Of all the people who have time to spare, the President is not one of them.
And as the most powerful man in Ghana cannot buy an hour beyond 24 hours, how to make the best of it is a headache and a job for his Executive Secretary.
A Joy FM scrutiny of the president’s time comes following allegations that although he cannot buy time, his time may be sold.
At the Ghana Expatriate Business Awards dinner event held on December 8, sponsors could pay from $15,000 to $100,000 to sit close to President Nana Akufo-Addo.
Apparently, his presence and time may have been used for profiteering, the NDC has alleged and want a parliamentary probe into the Trades Ministry-backed event.
Manasseh Azure Awuni’s investigative Documentary, Robbing the Assemblies, which features the GHc 320 milion shady landfills management contract with Waste Landfills Company Limited, a subsidiary of the Jospong Group.
One person who knows much about scheduling the president’s time is Dr. Raymond Atuguba who from 2013 to 2015 was the Executive Secretary to President Mahama.
He said to Joy FM’s Super Morning Show host Kojo Yankson that, “it is perfectly possible” for the president’s time to be bought and sold.
Dr. Raymond Atuguba explained that monetization of the president’s time can occur without the knowledge of the president and possibly without the knowledge of his key officials and even his own timekeeper.
He said a company or individual seeking the president’s attention may pay some other person to introduce the entity to the President’s time-keeper.
“The person alloting the time would not know that this transaction has occurred,” he said and stressed, it is imperative that the president surrounds himself with incorruptible officials.
The former Executive Secretary also explained the National Security system should be active enough to collect intelligence on monetization of the presidency and act quickly.
Raymond Atuguba recalls his first day at work as the President’s time manager.
“I received more than 3,000 calls and messages…I had to immediately hand that phone to my bodyguard and switched to another phone”
“Even that second phone had problems. It was always buzzing because everyone wants to see the president,” he remembers his frustrations.
He moved to a third phone that had only three numbers. One of them was the president’s number.
“If you were not those three people and you called I wouldn’t even know that you called …I had to have a phone that the president could reach me directly,” he said.
The former Executive Secretary stressed that the President is the most sought-after person in the country.” Weighing in on the controversy, Raymond Atuguba said $100,000 to sit within the president’s earshot is “a pittance”.
To him the real economic value of the president’s time runs into millions of dollars, he tried without success to peg an exactitude.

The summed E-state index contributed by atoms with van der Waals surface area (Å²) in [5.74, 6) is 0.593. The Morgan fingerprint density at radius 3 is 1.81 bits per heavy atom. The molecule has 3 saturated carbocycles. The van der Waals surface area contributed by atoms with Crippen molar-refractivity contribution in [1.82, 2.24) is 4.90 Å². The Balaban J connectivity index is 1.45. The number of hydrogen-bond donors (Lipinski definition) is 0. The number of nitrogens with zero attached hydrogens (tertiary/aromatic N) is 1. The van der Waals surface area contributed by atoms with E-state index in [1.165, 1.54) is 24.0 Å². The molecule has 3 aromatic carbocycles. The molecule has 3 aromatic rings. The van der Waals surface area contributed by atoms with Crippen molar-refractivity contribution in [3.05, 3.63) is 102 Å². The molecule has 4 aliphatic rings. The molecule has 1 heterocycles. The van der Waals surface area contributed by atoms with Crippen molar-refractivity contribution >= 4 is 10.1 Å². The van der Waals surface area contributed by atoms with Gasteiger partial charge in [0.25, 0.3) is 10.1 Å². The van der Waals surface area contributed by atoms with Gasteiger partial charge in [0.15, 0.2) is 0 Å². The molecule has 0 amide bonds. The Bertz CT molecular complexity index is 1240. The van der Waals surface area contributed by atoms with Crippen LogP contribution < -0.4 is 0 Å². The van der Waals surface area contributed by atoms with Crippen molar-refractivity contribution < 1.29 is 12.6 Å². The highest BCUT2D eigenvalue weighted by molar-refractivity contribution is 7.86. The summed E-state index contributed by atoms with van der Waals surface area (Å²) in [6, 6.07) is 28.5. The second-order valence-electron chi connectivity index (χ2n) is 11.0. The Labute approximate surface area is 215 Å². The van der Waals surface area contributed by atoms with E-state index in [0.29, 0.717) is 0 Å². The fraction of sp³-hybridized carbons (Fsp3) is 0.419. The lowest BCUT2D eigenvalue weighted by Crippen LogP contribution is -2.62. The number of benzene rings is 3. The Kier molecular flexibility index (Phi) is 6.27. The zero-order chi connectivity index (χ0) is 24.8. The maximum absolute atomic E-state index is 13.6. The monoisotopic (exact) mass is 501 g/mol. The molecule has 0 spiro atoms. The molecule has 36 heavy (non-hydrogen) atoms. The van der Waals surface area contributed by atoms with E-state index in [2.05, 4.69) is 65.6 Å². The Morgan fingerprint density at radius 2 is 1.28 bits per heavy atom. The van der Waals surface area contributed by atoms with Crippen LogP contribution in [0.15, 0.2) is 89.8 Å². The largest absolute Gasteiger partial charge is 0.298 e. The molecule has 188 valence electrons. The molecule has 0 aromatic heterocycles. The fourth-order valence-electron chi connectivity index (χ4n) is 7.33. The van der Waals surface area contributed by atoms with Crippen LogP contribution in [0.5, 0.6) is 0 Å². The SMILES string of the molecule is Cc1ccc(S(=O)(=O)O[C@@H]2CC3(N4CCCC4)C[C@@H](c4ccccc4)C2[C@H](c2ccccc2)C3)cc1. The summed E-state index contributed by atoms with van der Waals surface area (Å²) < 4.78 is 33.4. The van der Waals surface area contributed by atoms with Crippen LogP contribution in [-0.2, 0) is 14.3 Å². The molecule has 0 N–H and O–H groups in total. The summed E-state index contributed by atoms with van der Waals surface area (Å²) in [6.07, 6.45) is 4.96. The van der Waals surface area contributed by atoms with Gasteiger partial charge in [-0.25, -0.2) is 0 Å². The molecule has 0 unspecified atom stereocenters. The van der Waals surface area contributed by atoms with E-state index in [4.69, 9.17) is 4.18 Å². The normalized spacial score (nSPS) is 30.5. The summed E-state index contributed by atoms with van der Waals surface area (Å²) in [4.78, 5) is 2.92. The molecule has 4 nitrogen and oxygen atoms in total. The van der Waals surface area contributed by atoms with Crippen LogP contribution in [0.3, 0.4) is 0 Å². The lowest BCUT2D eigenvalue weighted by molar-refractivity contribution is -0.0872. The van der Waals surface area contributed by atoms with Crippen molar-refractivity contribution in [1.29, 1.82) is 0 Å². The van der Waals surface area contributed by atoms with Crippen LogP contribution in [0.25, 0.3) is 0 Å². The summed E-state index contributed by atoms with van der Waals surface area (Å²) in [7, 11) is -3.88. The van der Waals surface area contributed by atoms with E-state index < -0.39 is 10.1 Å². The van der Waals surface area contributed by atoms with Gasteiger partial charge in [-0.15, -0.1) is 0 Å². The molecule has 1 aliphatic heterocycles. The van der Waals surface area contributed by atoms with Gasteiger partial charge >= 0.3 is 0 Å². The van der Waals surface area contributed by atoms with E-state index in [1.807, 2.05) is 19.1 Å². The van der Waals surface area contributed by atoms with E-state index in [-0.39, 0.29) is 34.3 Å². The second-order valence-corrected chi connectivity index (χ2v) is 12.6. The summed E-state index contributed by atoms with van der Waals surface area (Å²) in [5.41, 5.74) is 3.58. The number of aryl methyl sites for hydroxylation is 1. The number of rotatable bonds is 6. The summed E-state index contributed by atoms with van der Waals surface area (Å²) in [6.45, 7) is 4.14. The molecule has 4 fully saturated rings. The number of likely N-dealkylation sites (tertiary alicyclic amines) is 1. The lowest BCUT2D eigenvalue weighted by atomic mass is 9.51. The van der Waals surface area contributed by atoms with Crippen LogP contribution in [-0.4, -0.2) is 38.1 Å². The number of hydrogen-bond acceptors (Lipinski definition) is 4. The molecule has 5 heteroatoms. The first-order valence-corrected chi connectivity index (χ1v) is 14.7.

He said the value of the president’s time is enhanced by the fact that it is free.
The President, he said, is a father, a husband, a brother, an old schoolmate, a man with a mandate to fulfill, a party figure, Ghana’s chief diplomat, a man to monitor his 110 ministers and deputies, chairman of Cabinet and thousands of friends.
In the case of Mahama, the president was also a son whose mother also needed access to him.
“The first consideration is to take all the roles not just the office …and have those roles in view when you are scheduling the president’s time”.
During Dr. Atuguba’s tenure as Executive Secretary, there was a scheduling committee composed of persons who had to be thinking of the president in one of his several roles.
There is one committee member who is a thorough party man thinking about the president’s need to keep in touch with the party.
The legal practitioner explained that above all else, the president’s time needs to be linked to his priorities as determined by his vision.
“If you mismanage the president’s time, he or she will not be able to execute his agenda.”
There was an app, he said that could determine how much time the president spent on a subject or object. And this helps to track whether the president’s time was being managed well or otherwise.
Of course, there are emergencies that can disrupt the schedule and only three people could change the President’s plans – the President, the Chief of Staff and Raymond Atuguba.
The senior law lecturer observed that the excessive demand on the President’s time was a sign of a dysfunctional system.
“It has existed with us since independence. Everybody wants to see the president”.
The former time-manager pointed out that this problem is persisting because Ghanaians have not developed the “capacity to resolve issues at a lower level if possible before escalating it.”
He said it is a torrid time to manage the president and accepts that ultimately “my brother you can never satisfy everyone”.